In this appeal of his sentence, Scanga first contends that the district court committed plain error by not taking into account what Scanga characterizes as his statement that he consumed approximately half of the cocaine that was shipped to him. According to Scanga, the court instead decreased the drug quantity by the amount he and Busse used during a five-week period. He argues that if the court had decreased the drug quantity by the entire "personal use" amount, the total quantity would have been more than .5 kilograms but less than 2.0 kilograms, resulting in a guideline range of 63 to 78 months. We believe, however, that Scanga has waived appellate review of the calculation of his relevant conduct. Waiver, as opposed to forfeiture, "occurs when a defendant intentionally relinquishes a known right." United States v. Staples, 202 F.3d 992, 995 (7th Cir. 2000) (citations omitted); see also United States v. Olano, 507 U.S. 725, 733 (1993). Scanga intentionally relinquished his right to appeal the guidelines calculations when both he and his counsel affirmatively stated that they had no further objections after the drug quantity had been revised in the PSR addendum. Indeed, at the sentencing hearing the court asked whether Scanga or his counsel had any objections to the PSR. Scanga replied that "everything seems to be correct," and Scanga's attorney stated "I don't have any objection now that the addendum was filed." More importantly, Scanga did object to the amount of drugs credited towards personal use, but when the personal use quantity was not changed after the PSR addendum was filed, he failed to object further. Moreover, the objection to the PSR specifically claims that the drug quantity should be between 2.0 and 3.5 kilograms, even if adequate credit for personal use is included. The PSR was subsequently amended to this requested range, and Scanga did not object again. Admittedly, Scanga's counsel's statement at the sentencing hearing that personal use amounts were "accountable for relevant conduct" does seem to indicate ignorance of the fact that personal use should not be counted. Nonetheless, in both the PSR and the addendum, the same personal use amount was explicitly subtracted from the relevant conduct recommendations. Although Scanga did object to the personal use amount found in the PSR, he did not object to the identical calculation in the PSR addendum.
Alternatively, Scanga argues that his counsel at sentencing was ineffective because his attorney allegedly believed personal use counted toward relevant conduct, and therefore failed to object to the inclusion of personal use amounts. Under the familiar standard of Strickland v. Washington, 466 U.S. 668, 687 (1984), to demonstrate an ineffective assistance of counsel claim Scanga must first show that his counsel's actions (or inactions) were deficient. See also Allen v. United States, 175 F.3d 560, 563 (7th Cir. 1999). He must then demonstrate that the deficient performance caused prejudice. Id. In applying the Strickland standard, this court is "highly deferential to counsel, presuming reasonable judgment and declining to second guess strategic choices." United States v. Shukri, 207 F.3d 412, 418 (7th Cir. 2000) (citation and internal quotations omitted). Furthermore, there is a "strong presumption" that counsel's decisions constitute reasonable litigation strategy. Id. Contrary to Scanga's contention otherwise, his counsel did object to the amount of cocaine that the PSR author credited to personal use. That his attorney did not object again after the PSR was amended does not refute the presumption that his counsel's judgment was reasonable. In his objection, counsel specifically asked for a recommendation of 2.0 to 3.5 kilograms of cocaine. Once the PSR was reduced to this exact range, it was reasonable for counsel to not object again.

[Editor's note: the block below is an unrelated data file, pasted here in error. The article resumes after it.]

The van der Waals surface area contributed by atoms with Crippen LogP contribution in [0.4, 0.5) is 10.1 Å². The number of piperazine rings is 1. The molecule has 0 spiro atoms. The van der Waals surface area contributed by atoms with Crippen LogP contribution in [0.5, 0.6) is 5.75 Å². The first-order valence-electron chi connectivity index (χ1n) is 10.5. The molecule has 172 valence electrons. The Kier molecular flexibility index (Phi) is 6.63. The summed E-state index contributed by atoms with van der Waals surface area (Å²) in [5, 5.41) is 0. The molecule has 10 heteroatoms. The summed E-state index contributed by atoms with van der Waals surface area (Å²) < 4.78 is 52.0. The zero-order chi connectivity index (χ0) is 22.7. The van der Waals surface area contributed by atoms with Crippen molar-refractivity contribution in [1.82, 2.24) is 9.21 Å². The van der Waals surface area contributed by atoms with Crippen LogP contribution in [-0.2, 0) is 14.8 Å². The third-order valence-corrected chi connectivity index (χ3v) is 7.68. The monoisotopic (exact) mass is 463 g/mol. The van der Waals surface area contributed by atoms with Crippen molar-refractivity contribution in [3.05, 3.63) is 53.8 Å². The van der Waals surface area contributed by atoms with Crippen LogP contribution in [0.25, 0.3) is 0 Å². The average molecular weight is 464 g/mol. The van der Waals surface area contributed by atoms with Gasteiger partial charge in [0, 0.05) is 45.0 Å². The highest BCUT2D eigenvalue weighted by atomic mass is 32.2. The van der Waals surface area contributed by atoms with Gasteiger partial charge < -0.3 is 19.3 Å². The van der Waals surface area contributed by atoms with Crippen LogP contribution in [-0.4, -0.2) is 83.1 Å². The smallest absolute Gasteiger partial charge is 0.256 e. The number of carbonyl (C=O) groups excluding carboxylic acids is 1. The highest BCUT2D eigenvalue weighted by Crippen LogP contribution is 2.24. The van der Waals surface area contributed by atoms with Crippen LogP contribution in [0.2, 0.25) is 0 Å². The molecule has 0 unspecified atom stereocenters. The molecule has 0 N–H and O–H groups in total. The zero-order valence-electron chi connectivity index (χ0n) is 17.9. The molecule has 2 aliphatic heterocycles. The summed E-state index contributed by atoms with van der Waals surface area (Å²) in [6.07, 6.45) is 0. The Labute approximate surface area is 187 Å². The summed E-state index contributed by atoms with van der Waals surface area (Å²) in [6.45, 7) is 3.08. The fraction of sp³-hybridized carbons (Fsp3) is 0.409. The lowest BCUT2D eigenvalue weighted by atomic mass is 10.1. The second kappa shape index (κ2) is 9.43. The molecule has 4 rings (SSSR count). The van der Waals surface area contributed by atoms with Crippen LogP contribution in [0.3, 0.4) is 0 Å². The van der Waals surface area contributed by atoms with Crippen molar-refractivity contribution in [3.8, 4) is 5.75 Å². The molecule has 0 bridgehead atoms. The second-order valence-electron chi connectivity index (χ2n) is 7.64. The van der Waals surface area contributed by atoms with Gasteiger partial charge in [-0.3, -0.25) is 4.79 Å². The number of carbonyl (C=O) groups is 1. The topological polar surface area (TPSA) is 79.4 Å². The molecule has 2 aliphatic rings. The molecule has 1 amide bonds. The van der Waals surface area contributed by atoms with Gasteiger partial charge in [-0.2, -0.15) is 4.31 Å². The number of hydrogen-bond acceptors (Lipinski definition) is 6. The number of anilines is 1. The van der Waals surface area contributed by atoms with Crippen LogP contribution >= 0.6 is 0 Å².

Granted, counsel did state that the cocaine Scanga personally used was "still accountable for relevant conduct." But counsel's objection to the PSR, which stated that Scanga should be given credit for the cocaine he used, and the fact that both the PSR and the PSR addendum explicitly subtract the amount attributed to personal use, show that counsel knew he could object again to the personal use amount but just chose not to. Moreover, a collateral attack pursuant to 28 U.S.C. § 2255 is the more appropriate avenue for an inquiry into whether Scanga's counsel knew or didn't know that he could object again to the amount of drugs attributed to personal use. See, e.g., United States v. Yack, 139 F.3d 1172, 1176 (7th Cir. 1998) (recommending that ineffective assistance of counsel claims be raised in collateral proceedings because "the district court can then hold a hearing, if necessary, to learn what motivated attorneys to make the choices which were made"). In this direct appeal, however, "alleged lapses or errors will be presumed tactical moves, flawed only in hindsight." Id. (citations and internal quotations omitted). Because there is no evidence in the record concerning why Scanga's attorney at sentencing said that personal use was accountable for relevant conduct, there is no reason to disrupt the presumption that Scanga's attorney utilized his professional judgment when choosing not to object to the PSR a second time.
In conclusion, because Scanga has waived appellate review of the sentencing calculations, and because he has not shown that his counsel's performance was inadequate, we AFFIRM the district court's determination of Scanga's sentence.